As we recently saw throughout central and eastern Washington, flash floods and severe weather can strike quickly, leaving residents with only moments to evacuate in some cases. Every second counts during a disaster so the best time to prepare is before one hits.

The Spokane Regional Health District is also participating in National Preparedness Month with a different, but important message every week. They'll be providing resources online and on social media to assist families with the following themes:

Bicyclist killed in Spokane Valley hit and run

Bicyclist killed in Spokane Valley hit and run

Spokane Valley Police are investigating an early morning fatal hit-and-run.

The incident happened on the overpass at Park and Cataldo above I-90 around 1:30 a.m. Tuesday.

Police say a vehicle hit a man in his 40's on a bicycle then drove away.

Police are looking for the suspect vehicle, though they have little information to go off of.

Anyone who may have seen something is asked to call Crime Check at 456-2233.

Working 4 you: Americans working more than 40-hour weeks

Working 4 you: Americans working more than 40-hour weeks

For many Tuesday means back to work after the Labor Day weekend. But for many full-time employees, they may still be clocking in close to 40 hours this week.

A new study suggests most full-time employees are logging more than 40 hours per week. Gallup's annual Work in Education Survey shows that many people could be working a full workday longer each week.

Some experts believe the reason for this is some people might be more resourceful, while for others, it may be part of their pay structure.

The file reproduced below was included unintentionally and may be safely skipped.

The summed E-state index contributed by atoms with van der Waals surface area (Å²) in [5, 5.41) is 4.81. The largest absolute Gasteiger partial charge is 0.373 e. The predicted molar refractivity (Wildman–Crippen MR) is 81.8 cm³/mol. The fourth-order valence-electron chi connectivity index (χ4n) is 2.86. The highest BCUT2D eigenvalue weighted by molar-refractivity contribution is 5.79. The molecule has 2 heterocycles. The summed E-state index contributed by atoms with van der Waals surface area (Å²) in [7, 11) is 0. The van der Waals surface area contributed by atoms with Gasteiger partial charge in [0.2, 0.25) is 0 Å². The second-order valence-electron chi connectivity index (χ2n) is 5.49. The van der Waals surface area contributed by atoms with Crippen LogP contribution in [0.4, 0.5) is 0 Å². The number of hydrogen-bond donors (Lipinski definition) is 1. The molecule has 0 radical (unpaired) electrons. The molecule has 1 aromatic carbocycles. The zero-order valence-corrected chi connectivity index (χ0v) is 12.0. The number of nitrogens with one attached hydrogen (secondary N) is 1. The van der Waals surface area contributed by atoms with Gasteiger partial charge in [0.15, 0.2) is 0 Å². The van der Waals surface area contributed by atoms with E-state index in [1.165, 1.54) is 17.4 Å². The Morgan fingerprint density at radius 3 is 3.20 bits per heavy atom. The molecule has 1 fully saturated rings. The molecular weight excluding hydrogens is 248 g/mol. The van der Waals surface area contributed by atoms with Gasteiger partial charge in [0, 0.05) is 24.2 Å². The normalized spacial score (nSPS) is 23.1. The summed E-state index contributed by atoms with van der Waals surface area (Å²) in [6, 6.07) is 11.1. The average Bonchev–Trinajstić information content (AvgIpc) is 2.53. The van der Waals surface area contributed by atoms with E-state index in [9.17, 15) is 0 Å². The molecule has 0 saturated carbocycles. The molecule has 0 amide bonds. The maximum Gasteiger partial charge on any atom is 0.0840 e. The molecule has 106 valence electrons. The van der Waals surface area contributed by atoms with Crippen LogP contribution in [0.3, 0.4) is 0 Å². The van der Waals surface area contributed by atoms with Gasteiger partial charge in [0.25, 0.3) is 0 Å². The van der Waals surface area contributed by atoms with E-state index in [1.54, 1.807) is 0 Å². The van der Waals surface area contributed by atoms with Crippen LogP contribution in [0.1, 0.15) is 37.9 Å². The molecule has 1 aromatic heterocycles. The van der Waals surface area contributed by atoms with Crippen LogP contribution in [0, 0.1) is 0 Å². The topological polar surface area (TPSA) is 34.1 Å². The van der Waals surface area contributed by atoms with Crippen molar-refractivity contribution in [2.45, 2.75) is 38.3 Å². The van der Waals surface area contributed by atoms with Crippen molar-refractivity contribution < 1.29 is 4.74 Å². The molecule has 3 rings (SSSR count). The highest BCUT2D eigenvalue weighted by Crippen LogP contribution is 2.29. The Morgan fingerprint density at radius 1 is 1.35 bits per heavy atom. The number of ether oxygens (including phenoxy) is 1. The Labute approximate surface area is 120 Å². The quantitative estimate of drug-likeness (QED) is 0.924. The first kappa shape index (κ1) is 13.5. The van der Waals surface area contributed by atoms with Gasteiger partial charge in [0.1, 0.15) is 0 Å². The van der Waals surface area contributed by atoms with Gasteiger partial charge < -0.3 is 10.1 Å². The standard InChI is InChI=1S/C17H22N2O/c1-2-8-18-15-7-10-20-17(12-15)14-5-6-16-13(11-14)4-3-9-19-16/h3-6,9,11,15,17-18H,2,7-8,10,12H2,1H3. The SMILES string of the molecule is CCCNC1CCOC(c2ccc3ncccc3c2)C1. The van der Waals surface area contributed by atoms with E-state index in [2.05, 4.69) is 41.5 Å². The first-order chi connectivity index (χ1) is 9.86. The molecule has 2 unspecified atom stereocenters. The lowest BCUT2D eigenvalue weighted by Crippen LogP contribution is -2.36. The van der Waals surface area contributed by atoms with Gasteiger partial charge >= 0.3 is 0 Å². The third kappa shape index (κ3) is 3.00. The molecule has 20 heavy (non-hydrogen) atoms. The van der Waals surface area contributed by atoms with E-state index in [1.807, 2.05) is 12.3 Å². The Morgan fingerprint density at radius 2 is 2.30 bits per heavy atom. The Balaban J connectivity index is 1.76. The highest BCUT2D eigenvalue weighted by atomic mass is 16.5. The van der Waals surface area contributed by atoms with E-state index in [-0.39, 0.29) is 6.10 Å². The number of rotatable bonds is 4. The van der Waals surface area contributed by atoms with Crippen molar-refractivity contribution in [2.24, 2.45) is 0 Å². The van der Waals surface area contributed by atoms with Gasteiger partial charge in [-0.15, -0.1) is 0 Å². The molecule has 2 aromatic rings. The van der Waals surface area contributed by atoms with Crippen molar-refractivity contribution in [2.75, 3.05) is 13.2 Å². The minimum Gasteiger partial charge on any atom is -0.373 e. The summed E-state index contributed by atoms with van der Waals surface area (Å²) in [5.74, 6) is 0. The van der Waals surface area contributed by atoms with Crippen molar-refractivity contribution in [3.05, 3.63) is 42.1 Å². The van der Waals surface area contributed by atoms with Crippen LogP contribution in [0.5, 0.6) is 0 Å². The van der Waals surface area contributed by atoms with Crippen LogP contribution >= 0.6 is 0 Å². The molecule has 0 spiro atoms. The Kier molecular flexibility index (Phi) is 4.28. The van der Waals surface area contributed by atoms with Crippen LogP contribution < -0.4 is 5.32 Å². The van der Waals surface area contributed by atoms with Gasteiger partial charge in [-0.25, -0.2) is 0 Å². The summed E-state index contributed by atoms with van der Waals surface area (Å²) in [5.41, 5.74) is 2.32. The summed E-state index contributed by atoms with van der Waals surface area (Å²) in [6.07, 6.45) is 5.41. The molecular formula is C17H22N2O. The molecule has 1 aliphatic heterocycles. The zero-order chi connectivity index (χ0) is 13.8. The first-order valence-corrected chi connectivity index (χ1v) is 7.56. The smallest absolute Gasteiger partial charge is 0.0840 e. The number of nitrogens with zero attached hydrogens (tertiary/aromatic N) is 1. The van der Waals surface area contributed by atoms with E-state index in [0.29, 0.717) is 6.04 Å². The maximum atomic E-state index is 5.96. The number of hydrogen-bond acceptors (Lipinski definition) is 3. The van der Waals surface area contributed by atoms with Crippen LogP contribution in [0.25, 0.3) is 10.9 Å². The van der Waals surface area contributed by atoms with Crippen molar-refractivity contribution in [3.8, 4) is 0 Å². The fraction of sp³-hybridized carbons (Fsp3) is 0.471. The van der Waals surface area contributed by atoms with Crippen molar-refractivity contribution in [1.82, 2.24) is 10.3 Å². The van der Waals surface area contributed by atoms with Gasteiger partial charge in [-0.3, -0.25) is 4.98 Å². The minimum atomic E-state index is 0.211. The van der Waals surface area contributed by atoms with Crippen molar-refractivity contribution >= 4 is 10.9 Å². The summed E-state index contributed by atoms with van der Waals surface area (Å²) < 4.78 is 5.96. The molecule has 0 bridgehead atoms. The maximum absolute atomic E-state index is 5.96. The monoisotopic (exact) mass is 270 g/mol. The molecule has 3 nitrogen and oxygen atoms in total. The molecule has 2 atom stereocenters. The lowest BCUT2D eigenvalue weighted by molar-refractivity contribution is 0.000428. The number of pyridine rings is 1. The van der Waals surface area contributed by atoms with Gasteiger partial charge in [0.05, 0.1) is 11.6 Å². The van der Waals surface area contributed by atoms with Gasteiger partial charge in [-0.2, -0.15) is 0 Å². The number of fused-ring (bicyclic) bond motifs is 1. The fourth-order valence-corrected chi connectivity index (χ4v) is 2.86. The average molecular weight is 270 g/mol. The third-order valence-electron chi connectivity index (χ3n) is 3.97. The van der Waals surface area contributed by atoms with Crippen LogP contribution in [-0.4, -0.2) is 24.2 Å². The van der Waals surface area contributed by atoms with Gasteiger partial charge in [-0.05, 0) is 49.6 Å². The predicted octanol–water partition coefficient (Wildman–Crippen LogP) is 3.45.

Employees paid by the hour are sometimes restricted in the amount of time they can spend on the job because of limits on overtime. That's typically not an issue for salaried employees, so they are more likely to log more hours at the office.

Gallup's survey found about half of the adults it surveyed say they work 47 hours a week, on average. Nearly one in ten say they work even more, at least 50 hours a week. And 18 percent they work 60 hours a week or more.

So, if you're a full-time employee but actually work less than 40 hours a week, you're in the eight percent minority.

Splashdown happy with the summer heat

Splashdown happy with the summer heat

Temperatures may be below average now, but the last two months have brought record breaking heat to Spokane. While you may have been ready for a cool down several weeks ago some businesses were grateful for the heatwave.

"Hot summers are imperative," Melissa Kellogg, owner of Splashdown Water Park, said.

It's pretty simple, the hotter the day, the more people there are looking for ways to cool down.

"It feels better in the cold water when it's hot out," Grace Kellogg said.

With the hottest July and August on record for Spokane, Splashdown has been packed all summer, though, even on the hottest days, the park still has some competition.

"We went to Silverwood, we were at the lake fishing or at the pool, any way to stay cool," Amanda Short said.

Despite the competition Splashdown still had above average attendance this summer.

"When it's cool, people still come but it's just so much more vibrant and fun when there are a lot of people around," Melissa Kellogg said.